There are times when you want The Counterfeiters to be great, to stand up and recognize the inherently intriguing tale it has to tell and do so magnificently. You want it to stop meandering about, to cease giving unnecessary time to Burger and his tired whining and posturing, and instead really explore the dynamic of turning rags and inks into top quality currency. This is a film that hints at the process, but never digs deeper. But it’s impossible to deny the quantitative curiosity factor present, or the unusual way writer/director Stefan Ruzowitzky tells the tale. Applying a Dogma ‘95 like technique, scenes are lit naturally, scenes playing out amongst minimal sets. All the Holocaust horrors remain indirect, experienced through sound cues, suggestion, and the occasional half-glimpsed moment of gore. This is not just Sorowitsch’s story, yet who he is remains the center of the situation at hand.

It’s a weird dilemma for the criminal. In one way, he is helping his persecutor undermine his potential liberator. He understands the rules of survival and how to bend them just enough to get what he wants. He’s surrounded by accomplices and antagonists, men willing to play along with the Nazi plan and those already defeated by their torturous treatment. In essence, Ruzowitzky needs the battle of wills between Sorowitsch and Burger, letting each one have a pro/con position before turning the evidence against them. Logic argues for our hero’s stance. He does what he’s told in hopes it will save his life. His chief antagonist is more interested in the soul. He can’t see aiding and abetting a bunch of demons, no matter the protection it provides.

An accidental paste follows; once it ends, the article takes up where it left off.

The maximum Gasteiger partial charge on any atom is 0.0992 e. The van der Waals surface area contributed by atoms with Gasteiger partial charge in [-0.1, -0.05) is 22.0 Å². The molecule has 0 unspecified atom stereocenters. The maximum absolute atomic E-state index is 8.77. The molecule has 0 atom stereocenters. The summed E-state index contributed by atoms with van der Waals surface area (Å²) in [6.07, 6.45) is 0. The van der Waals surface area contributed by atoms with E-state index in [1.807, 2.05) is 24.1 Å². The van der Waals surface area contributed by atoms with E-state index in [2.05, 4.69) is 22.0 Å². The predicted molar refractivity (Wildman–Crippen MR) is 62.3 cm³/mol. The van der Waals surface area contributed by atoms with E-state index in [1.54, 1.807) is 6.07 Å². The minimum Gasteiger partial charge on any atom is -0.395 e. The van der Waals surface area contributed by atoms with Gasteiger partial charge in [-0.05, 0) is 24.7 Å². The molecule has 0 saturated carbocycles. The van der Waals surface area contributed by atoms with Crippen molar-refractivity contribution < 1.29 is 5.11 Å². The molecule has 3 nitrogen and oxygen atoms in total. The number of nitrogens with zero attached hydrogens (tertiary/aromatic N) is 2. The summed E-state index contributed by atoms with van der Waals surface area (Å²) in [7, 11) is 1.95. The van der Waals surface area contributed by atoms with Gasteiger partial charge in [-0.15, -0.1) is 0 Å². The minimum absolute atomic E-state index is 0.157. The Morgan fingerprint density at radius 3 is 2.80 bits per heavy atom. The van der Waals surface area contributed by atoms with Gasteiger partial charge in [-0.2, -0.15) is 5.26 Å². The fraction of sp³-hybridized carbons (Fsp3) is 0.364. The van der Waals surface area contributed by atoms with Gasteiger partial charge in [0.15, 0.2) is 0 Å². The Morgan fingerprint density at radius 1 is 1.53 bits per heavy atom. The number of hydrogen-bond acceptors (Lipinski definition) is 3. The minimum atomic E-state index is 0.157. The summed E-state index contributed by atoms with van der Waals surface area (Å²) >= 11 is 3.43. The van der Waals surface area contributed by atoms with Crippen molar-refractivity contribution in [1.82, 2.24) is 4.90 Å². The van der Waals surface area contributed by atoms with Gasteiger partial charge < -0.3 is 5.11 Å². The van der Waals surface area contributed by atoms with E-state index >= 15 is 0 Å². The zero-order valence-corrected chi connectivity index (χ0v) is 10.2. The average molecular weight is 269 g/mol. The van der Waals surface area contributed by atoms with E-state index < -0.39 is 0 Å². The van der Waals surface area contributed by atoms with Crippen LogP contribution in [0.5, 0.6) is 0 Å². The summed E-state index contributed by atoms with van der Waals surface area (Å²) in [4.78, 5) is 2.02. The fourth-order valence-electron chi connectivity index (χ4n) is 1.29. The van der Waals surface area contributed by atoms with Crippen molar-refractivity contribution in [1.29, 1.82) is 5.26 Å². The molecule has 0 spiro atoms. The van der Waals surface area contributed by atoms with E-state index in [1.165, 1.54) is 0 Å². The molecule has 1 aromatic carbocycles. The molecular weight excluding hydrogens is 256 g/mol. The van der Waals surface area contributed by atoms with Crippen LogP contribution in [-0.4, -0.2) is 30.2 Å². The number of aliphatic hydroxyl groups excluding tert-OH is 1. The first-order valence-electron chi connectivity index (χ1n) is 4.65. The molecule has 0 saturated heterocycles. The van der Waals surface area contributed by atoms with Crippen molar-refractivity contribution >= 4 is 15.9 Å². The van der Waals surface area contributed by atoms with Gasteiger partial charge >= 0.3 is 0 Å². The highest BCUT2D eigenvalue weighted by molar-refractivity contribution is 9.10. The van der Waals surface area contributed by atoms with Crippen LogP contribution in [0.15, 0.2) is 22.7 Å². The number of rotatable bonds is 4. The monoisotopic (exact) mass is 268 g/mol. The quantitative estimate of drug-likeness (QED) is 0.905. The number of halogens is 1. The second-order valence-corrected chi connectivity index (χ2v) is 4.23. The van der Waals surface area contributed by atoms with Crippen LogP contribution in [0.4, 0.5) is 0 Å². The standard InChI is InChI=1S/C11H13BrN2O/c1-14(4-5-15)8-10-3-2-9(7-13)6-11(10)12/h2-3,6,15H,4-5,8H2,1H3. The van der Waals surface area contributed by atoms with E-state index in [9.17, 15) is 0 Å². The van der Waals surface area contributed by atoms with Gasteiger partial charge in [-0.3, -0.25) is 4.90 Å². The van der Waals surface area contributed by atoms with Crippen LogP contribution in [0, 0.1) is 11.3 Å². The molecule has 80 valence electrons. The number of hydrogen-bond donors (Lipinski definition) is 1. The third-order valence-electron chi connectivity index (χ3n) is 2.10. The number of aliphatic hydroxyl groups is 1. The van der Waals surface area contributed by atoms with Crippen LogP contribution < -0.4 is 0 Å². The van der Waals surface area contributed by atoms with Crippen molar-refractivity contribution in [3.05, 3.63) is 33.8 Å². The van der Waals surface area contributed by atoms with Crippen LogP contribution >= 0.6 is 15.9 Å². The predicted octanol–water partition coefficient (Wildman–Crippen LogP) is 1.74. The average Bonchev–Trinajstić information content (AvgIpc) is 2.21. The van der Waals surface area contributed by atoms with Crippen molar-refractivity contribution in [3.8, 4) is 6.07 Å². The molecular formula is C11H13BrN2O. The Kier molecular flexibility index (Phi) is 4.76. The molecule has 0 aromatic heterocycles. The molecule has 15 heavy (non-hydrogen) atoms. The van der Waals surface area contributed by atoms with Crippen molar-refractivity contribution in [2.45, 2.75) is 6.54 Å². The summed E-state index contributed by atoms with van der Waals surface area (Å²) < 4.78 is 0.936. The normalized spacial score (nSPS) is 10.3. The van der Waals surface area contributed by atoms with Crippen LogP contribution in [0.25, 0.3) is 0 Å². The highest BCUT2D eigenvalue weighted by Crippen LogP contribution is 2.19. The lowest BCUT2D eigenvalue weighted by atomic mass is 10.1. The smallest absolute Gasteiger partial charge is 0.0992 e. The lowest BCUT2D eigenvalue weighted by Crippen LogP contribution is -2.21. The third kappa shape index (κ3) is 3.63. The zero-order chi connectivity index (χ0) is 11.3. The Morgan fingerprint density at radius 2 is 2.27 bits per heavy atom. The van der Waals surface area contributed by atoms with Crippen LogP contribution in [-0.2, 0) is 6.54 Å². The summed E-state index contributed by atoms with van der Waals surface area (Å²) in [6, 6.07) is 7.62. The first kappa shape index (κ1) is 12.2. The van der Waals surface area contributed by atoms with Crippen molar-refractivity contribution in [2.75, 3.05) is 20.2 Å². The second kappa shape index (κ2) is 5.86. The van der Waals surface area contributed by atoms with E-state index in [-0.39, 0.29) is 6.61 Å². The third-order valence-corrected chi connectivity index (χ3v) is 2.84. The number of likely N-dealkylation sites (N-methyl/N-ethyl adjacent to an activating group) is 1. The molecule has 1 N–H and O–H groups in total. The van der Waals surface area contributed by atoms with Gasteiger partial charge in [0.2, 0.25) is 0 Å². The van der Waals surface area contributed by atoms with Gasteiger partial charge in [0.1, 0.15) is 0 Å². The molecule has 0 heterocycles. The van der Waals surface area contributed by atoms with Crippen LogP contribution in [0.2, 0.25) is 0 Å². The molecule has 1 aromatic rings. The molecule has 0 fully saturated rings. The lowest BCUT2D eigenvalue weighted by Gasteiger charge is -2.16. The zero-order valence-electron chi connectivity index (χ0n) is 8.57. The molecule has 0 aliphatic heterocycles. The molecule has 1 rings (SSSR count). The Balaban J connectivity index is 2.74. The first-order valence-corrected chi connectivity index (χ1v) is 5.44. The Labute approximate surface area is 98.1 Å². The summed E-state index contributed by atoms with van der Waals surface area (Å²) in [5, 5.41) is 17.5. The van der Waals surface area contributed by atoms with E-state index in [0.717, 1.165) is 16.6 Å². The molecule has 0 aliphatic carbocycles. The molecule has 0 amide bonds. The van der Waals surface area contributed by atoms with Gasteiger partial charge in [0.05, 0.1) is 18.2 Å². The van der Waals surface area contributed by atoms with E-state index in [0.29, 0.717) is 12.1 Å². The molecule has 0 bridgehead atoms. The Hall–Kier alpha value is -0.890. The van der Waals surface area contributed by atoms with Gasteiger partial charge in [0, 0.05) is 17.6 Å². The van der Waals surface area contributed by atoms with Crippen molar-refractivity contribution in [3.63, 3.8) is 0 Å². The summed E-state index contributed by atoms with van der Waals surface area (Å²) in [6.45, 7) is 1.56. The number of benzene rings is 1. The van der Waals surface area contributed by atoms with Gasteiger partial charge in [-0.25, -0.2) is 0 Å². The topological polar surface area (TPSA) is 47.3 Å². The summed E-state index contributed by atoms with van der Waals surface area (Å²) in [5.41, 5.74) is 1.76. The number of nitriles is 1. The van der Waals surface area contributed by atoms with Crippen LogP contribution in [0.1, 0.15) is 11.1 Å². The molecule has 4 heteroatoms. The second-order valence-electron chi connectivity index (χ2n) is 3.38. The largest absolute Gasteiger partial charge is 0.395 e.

In the middle are the rest of the counterfeiting crew, and one of the film’s few weaknesses is its treatment of these people. They come across as clichés, the supplicant and the surly, each one trying their best to find a way to deal with the death around them. Rozowitzky wisely keeps them off to the side, decided to focus on Sorowitsch, Burger, and Herzog instead. The camp commandant is an interesting character, unlike any we’ve seen in recent Holocaust recreations. He’s compassionate without being kind, ruthless without taking out his agenda on the prisoners. He demands results and doesn’t mind using intimidation and anger as a way of getting them. But there is also a surreal side to his personality, something that intimates a kind of caring for those he’s exploiting.